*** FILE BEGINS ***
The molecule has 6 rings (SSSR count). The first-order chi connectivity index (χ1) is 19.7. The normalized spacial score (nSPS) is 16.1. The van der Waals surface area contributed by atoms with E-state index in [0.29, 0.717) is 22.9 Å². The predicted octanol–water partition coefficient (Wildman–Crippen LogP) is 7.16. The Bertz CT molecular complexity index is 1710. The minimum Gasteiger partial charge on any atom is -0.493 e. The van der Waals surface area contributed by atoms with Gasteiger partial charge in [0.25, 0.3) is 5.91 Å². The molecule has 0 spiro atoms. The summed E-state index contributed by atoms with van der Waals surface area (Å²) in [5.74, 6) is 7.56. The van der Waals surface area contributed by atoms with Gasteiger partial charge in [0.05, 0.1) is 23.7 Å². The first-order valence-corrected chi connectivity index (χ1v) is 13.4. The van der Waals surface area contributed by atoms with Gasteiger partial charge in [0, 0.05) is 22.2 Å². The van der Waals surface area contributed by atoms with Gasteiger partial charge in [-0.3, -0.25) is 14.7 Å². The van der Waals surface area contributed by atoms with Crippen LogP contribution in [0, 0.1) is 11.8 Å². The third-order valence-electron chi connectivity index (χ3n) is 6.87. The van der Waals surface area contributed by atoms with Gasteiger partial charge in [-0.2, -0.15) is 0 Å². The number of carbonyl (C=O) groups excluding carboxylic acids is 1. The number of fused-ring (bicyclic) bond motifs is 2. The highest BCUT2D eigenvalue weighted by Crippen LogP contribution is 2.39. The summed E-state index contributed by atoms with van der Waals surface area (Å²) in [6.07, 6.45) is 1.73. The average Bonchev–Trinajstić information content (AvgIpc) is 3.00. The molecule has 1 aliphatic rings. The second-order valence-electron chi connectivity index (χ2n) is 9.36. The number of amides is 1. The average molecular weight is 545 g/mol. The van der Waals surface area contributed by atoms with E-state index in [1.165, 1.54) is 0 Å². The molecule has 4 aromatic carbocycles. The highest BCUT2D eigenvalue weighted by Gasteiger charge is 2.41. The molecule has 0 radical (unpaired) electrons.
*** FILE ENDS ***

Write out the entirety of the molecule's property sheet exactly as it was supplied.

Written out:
The molecule has 6 rings (SSSR count). The first-order chi connectivity index (χ1) is 19.7. The normalized spacial score (nSPS) is 16.1. The van der Waals surface area contributed by atoms with E-state index in [0.29, 0.717) is 22.9 Å². The predicted octanol–water partition coefficient (Wildman–Crippen LogP) is 7.16. The Bertz CT molecular complexity index is 1710. The minimum Gasteiger partial charge on any atom is -0.493 e. The van der Waals surface area contributed by atoms with Gasteiger partial charge in [0.25, 0.3) is 5.91 Å². The molecule has 0 spiro atoms. The summed E-state index contributed by atoms with van der Waals surface area (Å²) in [5.74, 6) is 7.56. The van der Waals surface area contributed by atoms with Gasteiger partial charge in [0.05, 0.1) is 23.7 Å². The first-order valence-corrected chi connectivity index (χ1v) is 13.4. The van der Waals surface area contributed by atoms with Gasteiger partial charge in [0, 0.05) is 22.2 Å². The van der Waals surface area contributed by atoms with Gasteiger partial charge in [-0.3, -0.25) is 14.7 Å². The van der Waals surface area contributed by atoms with Crippen LogP contribution in [0, 0.1) is 11.8 Å². The third-order valence-electron chi connectivity index (χ3n) is 6.87. The van der Waals surface area contributed by atoms with Gasteiger partial charge in [-0.2, -0.15) is 0 Å². The number of carbonyl (C=O) groups excluding carboxylic acids is 1. The number of fused-ring (bicyclic) bond motifs is 2. The highest BCUT2D eigenvalue weighted by Crippen LogP contribution is 2.39. The summed E-state index contributed by atoms with van der Waals surface area (Å²) in [6.07, 6.45) is 1.73. The average Bonchev–Trinajstić information content (AvgIpc) is 3.00. The molecule has 1 aliphatic rings. The second-order valence-electron chi connectivity index (χ2n) is 9.36. The number of amides is 1. The average molecular weight is 545 g/mol. The van der Waals surface area contributed by atoms with E-state index in [1.165, 1.54) is 0 Å². The molecule has 4 aromatic carbocycles. The highest BCUT2D eigenvalue weighted by Gasteiger charge is 2.41. The molecule has 0 radical (unpaired) electrons.